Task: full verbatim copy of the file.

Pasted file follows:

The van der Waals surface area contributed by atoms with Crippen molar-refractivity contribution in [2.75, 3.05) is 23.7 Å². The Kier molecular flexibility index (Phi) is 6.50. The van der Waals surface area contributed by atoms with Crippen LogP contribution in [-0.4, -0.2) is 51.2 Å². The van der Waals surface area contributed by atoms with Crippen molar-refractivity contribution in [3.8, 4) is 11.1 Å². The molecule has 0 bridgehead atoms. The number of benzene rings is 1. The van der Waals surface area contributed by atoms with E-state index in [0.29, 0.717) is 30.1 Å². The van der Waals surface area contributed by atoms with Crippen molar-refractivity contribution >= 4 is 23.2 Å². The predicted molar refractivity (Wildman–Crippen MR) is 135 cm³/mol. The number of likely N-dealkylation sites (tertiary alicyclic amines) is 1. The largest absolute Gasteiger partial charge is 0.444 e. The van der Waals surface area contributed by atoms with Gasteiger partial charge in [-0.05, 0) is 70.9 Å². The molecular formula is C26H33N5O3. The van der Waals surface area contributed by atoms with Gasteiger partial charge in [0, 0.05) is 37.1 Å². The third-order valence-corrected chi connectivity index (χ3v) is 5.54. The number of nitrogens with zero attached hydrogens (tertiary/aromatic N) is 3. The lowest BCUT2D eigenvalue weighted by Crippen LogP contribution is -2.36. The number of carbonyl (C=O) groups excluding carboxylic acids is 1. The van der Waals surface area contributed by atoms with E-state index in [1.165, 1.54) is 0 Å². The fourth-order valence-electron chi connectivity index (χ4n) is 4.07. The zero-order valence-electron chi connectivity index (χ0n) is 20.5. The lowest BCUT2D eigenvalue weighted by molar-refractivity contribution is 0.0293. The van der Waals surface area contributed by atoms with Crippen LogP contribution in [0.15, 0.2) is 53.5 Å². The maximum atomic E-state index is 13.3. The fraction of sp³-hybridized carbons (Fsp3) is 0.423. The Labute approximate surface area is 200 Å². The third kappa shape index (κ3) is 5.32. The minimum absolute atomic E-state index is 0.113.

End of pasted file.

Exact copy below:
The van der Waals surface area contributed by atoms with Crippen molar-refractivity contribution in [2.75, 3.05) is 23.7 Å². The Kier molecular flexibility index (Phi) is 6.50. The van der Waals surface area contributed by atoms with Crippen LogP contribution in [-0.4, -0.2) is 51.2 Å². The van der Waals surface area contributed by atoms with Crippen molar-refractivity contribution in [3.8, 4) is 11.1 Å². The molecule has 0 bridgehead atoms. The number of benzene rings is 1. The van der Waals surface area contributed by atoms with E-state index in [0.29, 0.717) is 30.1 Å². The van der Waals surface area contributed by atoms with Crippen molar-refractivity contribution >= 4 is 23.2 Å². The predicted molar refractivity (Wildman–Crippen MR) is 135 cm³/mol. The number of likely N-dealkylation sites (tertiary alicyclic amines) is 1. The largest absolute Gasteiger partial charge is 0.444 e. The van der Waals surface area contributed by atoms with Gasteiger partial charge in [-0.05, 0) is 70.9 Å². The molecular formula is C26H33N5O3. The van der Waals surface area contributed by atoms with Gasteiger partial charge in [0, 0.05) is 37.1 Å². The third-order valence-corrected chi connectivity index (χ3v) is 5.54. The number of nitrogens with zero attached hydrogens (tertiary/aromatic N) is 3. The lowest BCUT2D eigenvalue weighted by Crippen LogP contribution is -2.36. The number of carbonyl (C=O) groups excluding carboxylic acids is 1. The van der Waals surface area contributed by atoms with E-state index in [1.165, 1.54) is 0 Å². The fourth-order valence-electron chi connectivity index (χ4n) is 4.07. The zero-order valence-electron chi connectivity index (χ0n) is 20.5. The lowest BCUT2D eigenvalue weighted by molar-refractivity contribution is 0.0293. The van der Waals surface area contributed by atoms with Crippen LogP contribution in [0.15, 0.2) is 53.5 Å². The maximum atomic E-state index is 13.3. The fraction of sp³-hybridized carbons (Fsp3) is 0.423. The Labute approximate surface area is 200 Å². The third kappa shape index (κ3) is 5.32. The minimum absolute atomic E-state index is 0.113.